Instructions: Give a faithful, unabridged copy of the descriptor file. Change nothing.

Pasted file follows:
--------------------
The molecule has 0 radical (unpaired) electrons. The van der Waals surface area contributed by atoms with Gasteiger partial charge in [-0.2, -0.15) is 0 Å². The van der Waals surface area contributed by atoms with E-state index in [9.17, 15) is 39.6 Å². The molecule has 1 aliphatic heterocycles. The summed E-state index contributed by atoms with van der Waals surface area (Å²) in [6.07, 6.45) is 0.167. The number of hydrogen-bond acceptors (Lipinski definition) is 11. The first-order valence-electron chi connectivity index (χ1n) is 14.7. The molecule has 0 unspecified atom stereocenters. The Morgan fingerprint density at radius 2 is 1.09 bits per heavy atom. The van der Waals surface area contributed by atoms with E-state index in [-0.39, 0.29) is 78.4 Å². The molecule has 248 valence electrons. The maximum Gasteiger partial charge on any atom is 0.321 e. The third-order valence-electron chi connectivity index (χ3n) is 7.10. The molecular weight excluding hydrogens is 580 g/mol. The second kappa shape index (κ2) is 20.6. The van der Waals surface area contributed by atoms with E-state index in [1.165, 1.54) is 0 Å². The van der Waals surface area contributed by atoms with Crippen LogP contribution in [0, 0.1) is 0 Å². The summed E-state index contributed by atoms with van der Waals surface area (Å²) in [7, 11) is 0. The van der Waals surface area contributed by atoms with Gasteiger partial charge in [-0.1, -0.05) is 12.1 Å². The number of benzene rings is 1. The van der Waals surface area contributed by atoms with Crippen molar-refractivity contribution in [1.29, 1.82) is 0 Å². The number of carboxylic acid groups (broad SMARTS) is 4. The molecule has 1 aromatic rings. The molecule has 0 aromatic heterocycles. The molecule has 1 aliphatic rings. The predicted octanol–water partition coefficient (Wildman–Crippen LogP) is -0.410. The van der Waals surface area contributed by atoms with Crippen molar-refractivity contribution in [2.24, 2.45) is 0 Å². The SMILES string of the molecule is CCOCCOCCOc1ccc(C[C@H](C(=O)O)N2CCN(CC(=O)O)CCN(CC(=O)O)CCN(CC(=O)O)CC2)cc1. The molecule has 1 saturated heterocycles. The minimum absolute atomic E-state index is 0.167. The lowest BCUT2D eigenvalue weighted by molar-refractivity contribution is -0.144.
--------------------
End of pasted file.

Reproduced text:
The molecule has 0 radical (unpaired) electrons. The van der Waals surface area contributed by atoms with Gasteiger partial charge in [-0.2, -0.15) is 0 Å². The van der Waals surface area contributed by atoms with E-state index in [9.17, 15) is 39.6 Å². The molecule has 1 aliphatic heterocycles. The summed E-state index contributed by atoms with van der Waals surface area (Å²) in [6.07, 6.45) is 0.167. The number of hydrogen-bond acceptors (Lipinski definition) is 11. The first-order valence-electron chi connectivity index (χ1n) is 14.7. The molecule has 0 unspecified atom stereocenters. The Morgan fingerprint density at radius 2 is 1.09 bits per heavy atom. The van der Waals surface area contributed by atoms with E-state index in [-0.39, 0.29) is 78.4 Å². The molecule has 248 valence electrons. The maximum Gasteiger partial charge on any atom is 0.321 e. The third-order valence-electron chi connectivity index (χ3n) is 7.10. The molecular weight excluding hydrogens is 580 g/mol. The second kappa shape index (κ2) is 20.6. The van der Waals surface area contributed by atoms with E-state index in [1.165, 1.54) is 0 Å². The van der Waals surface area contributed by atoms with Crippen LogP contribution in [0, 0.1) is 0 Å². The summed E-state index contributed by atoms with van der Waals surface area (Å²) in [7, 11) is 0. The van der Waals surface area contributed by atoms with Gasteiger partial charge in [-0.1, -0.05) is 12.1 Å². The number of benzene rings is 1. The van der Waals surface area contributed by atoms with Crippen molar-refractivity contribution in [1.29, 1.82) is 0 Å². The number of carboxylic acid groups (broad SMARTS) is 4. The molecule has 1 aromatic rings. The molecule has 0 aromatic heterocycles. The molecule has 1 aliphatic rings. The predicted octanol–water partition coefficient (Wildman–Crippen LogP) is -0.410. The van der Waals surface area contributed by atoms with Crippen molar-refractivity contribution in [2.24, 2.45) is 0 Å². The SMILES string of the molecule is CCOCCOCCOc1ccc(C[C@H](C(=O)O)N2CCN(CC(=O)O)CCN(CC(=O)O)CCN(CC(=O)O)CC2)cc1. The molecule has 1 saturated heterocycles. The minimum absolute atomic E-state index is 0.167. The lowest BCUT2D eigenvalue weighted by molar-refractivity contribution is -0.144.